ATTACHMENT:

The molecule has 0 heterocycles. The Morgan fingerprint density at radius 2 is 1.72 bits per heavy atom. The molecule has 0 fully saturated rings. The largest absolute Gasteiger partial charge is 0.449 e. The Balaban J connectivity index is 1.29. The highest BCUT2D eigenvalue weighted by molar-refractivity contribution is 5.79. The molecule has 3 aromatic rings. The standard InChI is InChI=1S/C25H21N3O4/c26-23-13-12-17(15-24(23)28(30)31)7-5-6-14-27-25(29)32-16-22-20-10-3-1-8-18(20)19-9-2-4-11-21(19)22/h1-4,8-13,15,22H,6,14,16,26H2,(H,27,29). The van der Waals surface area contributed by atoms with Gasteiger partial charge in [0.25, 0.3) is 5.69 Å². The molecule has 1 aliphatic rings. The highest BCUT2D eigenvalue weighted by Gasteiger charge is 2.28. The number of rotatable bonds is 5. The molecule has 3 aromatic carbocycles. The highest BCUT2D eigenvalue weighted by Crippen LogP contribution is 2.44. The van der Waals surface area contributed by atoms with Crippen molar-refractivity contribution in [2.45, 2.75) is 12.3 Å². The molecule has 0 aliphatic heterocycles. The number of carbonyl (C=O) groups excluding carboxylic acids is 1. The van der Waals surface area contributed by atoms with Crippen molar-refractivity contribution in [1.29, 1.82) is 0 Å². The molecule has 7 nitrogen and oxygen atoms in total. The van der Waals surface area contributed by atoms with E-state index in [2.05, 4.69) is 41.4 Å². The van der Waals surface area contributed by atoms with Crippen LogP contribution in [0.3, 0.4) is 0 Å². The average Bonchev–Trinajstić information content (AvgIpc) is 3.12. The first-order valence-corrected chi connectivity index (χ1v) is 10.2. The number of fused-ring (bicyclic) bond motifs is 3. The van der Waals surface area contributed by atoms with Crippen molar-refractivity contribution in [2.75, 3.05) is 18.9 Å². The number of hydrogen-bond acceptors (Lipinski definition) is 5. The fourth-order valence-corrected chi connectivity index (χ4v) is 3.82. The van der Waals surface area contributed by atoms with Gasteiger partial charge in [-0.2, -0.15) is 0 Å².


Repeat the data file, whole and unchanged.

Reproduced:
The molecule has 0 heterocycles. The Morgan fingerprint density at radius 2 is 1.72 bits per heavy atom. The molecule has 0 fully saturated rings. The largest absolute Gasteiger partial charge is 0.449 e. The Balaban J connectivity index is 1.29. The highest BCUT2D eigenvalue weighted by molar-refractivity contribution is 5.79. The molecule has 3 aromatic rings. The standard InChI is InChI=1S/C25H21N3O4/c26-23-13-12-17(15-24(23)28(30)31)7-5-6-14-27-25(29)32-16-22-20-10-3-1-8-18(20)19-9-2-4-11-21(19)22/h1-4,8-13,15,22H,6,14,16,26H2,(H,27,29). The van der Waals surface area contributed by atoms with Gasteiger partial charge in [0.25, 0.3) is 5.69 Å². The molecule has 1 aliphatic rings. The highest BCUT2D eigenvalue weighted by Gasteiger charge is 2.28. The number of rotatable bonds is 5. The molecule has 3 aromatic carbocycles. The highest BCUT2D eigenvalue weighted by Crippen LogP contribution is 2.44. The van der Waals surface area contributed by atoms with Crippen molar-refractivity contribution in [2.45, 2.75) is 12.3 Å². The molecule has 0 aliphatic heterocycles. The number of carbonyl (C=O) groups excluding carboxylic acids is 1. The van der Waals surface area contributed by atoms with Crippen molar-refractivity contribution in [1.29, 1.82) is 0 Å². The molecule has 7 nitrogen and oxygen atoms in total. The van der Waals surface area contributed by atoms with E-state index in [2.05, 4.69) is 41.4 Å². The van der Waals surface area contributed by atoms with Crippen LogP contribution in [0.3, 0.4) is 0 Å². The average Bonchev–Trinajstić information content (AvgIpc) is 3.12. The first-order valence-corrected chi connectivity index (χ1v) is 10.2. The number of fused-ring (bicyclic) bond motifs is 3. The van der Waals surface area contributed by atoms with Crippen molar-refractivity contribution in [2.75, 3.05) is 18.9 Å². The number of hydrogen-bond acceptors (Lipinski definition) is 5. The fourth-order valence-corrected chi connectivity index (χ4v) is 3.82. The van der Waals surface area contributed by atoms with Gasteiger partial charge in [-0.2, -0.15) is 0 Å².